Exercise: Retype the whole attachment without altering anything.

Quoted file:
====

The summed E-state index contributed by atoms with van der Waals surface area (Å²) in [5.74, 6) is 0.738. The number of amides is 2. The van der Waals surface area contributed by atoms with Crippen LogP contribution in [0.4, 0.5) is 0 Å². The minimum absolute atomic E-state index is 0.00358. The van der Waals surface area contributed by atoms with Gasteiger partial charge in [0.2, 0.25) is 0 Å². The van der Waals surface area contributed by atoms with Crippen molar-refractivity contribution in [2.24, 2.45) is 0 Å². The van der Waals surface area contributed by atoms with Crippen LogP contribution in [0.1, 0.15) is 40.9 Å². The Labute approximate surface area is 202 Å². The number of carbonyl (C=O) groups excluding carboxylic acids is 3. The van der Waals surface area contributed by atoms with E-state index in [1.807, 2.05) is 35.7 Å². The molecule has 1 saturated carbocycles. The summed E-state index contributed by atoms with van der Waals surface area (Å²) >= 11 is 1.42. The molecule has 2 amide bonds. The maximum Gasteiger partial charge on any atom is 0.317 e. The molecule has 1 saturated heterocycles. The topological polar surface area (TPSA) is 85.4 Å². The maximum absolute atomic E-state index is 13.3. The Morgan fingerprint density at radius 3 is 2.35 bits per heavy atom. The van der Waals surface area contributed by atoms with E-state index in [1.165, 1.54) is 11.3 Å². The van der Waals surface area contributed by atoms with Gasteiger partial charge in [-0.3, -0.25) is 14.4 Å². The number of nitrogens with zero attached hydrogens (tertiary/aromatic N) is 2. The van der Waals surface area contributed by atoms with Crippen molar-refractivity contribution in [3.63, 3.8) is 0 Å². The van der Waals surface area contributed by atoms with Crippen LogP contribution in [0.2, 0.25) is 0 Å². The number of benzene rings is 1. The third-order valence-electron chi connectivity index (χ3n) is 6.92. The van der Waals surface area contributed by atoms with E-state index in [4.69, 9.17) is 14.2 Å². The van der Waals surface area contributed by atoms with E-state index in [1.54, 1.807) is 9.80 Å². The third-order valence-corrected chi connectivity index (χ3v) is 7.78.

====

The summed E-state index contributed by atoms with van der Waals surface area (Å²) in [5.74, 6) is 0.738. The number of amides is 2. The van der Waals surface area contributed by atoms with Crippen LogP contribution in [0.4, 0.5) is 0 Å². The minimum absolute atomic E-state index is 0.00358. The van der Waals surface area contributed by atoms with Gasteiger partial charge in [0.2, 0.25) is 0 Å². The van der Waals surface area contributed by atoms with Crippen molar-refractivity contribution in [2.24, 2.45) is 0 Å². The van der Waals surface area contributed by atoms with Crippen LogP contribution in [0.1, 0.15) is 40.9 Å². The Labute approximate surface area is 202 Å². The number of carbonyl (C=O) groups excluding carboxylic acids is 3. The van der Waals surface area contributed by atoms with E-state index in [1.807, 2.05) is 35.7 Å². The molecule has 1 saturated carbocycles. The summed E-state index contributed by atoms with van der Waals surface area (Å²) >= 11 is 1.42. The molecule has 2 amide bonds. The maximum Gasteiger partial charge on any atom is 0.317 e. The molecule has 1 saturated heterocycles. The topological polar surface area (TPSA) is 85.4 Å². The maximum absolute atomic E-state index is 13.3. The Morgan fingerprint density at radius 3 is 2.35 bits per heavy atom. The van der Waals surface area contributed by atoms with E-state index in [1.165, 1.54) is 11.3 Å². The van der Waals surface area contributed by atoms with Gasteiger partial charge in [-0.3, -0.25) is 14.4 Å². The number of nitrogens with zero attached hydrogens (tertiary/aromatic N) is 2. The van der Waals surface area contributed by atoms with Crippen molar-refractivity contribution in [3.63, 3.8) is 0 Å². The van der Waals surface area contributed by atoms with Crippen LogP contribution in [0.2, 0.25) is 0 Å². The number of benzene rings is 1. The third-order valence-electron chi connectivity index (χ3n) is 6.92. The van der Waals surface area contributed by atoms with E-state index in [4.69, 9.17) is 14.2 Å². The van der Waals surface area contributed by atoms with E-state index in [1.54, 1.807) is 9.80 Å². The third-order valence-corrected chi connectivity index (χ3v) is 7.78.